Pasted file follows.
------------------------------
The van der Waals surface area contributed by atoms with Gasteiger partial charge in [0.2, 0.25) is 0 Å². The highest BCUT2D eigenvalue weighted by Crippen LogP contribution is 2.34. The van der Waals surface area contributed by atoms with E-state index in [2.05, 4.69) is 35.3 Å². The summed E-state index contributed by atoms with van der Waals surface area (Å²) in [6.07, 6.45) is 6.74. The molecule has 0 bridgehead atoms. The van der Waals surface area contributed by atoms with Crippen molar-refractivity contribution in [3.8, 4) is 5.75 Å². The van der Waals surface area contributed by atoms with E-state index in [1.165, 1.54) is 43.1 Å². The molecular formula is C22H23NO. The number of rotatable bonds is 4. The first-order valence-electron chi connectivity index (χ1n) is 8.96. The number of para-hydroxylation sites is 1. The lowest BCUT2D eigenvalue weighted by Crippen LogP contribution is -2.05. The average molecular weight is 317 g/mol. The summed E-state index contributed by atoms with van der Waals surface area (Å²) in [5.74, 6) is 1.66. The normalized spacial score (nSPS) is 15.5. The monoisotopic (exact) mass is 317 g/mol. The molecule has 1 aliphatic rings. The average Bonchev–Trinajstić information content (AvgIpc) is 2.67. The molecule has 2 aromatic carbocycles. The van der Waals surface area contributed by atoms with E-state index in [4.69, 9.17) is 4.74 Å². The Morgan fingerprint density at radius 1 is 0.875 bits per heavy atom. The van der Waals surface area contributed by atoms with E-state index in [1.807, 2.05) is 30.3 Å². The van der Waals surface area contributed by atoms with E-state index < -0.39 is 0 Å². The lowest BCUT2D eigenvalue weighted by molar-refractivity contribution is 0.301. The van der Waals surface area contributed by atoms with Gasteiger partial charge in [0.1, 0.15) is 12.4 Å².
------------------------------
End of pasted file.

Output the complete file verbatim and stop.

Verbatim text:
The van der Waals surface area contributed by atoms with Gasteiger partial charge in [0.2, 0.25) is 0 Å². The highest BCUT2D eigenvalue weighted by Crippen LogP contribution is 2.34. The van der Waals surface area contributed by atoms with E-state index in [2.05, 4.69) is 35.3 Å². The summed E-state index contributed by atoms with van der Waals surface area (Å²) in [6.07, 6.45) is 6.74. The molecule has 0 bridgehead atoms. The van der Waals surface area contributed by atoms with Crippen molar-refractivity contribution in [3.8, 4) is 5.75 Å². The van der Waals surface area contributed by atoms with E-state index in [1.165, 1.54) is 43.1 Å². The molecular formula is C22H23NO. The number of rotatable bonds is 4. The first-order valence-electron chi connectivity index (χ1n) is 8.96. The number of para-hydroxylation sites is 1. The lowest BCUT2D eigenvalue weighted by Crippen LogP contribution is -2.05. The average molecular weight is 317 g/mol. The summed E-state index contributed by atoms with van der Waals surface area (Å²) in [5.74, 6) is 1.66. The normalized spacial score (nSPS) is 15.5. The monoisotopic (exact) mass is 317 g/mol. The molecule has 1 aliphatic rings. The average Bonchev–Trinajstić information content (AvgIpc) is 2.67. The molecule has 2 aromatic carbocycles. The van der Waals surface area contributed by atoms with E-state index in [4.69, 9.17) is 4.74 Å². The Morgan fingerprint density at radius 1 is 0.875 bits per heavy atom. The van der Waals surface area contributed by atoms with E-state index in [1.807, 2.05) is 30.3 Å². The van der Waals surface area contributed by atoms with E-state index < -0.39 is 0 Å². The lowest BCUT2D eigenvalue weighted by molar-refractivity contribution is 0.301. The van der Waals surface area contributed by atoms with Gasteiger partial charge in [0.1, 0.15) is 12.4 Å².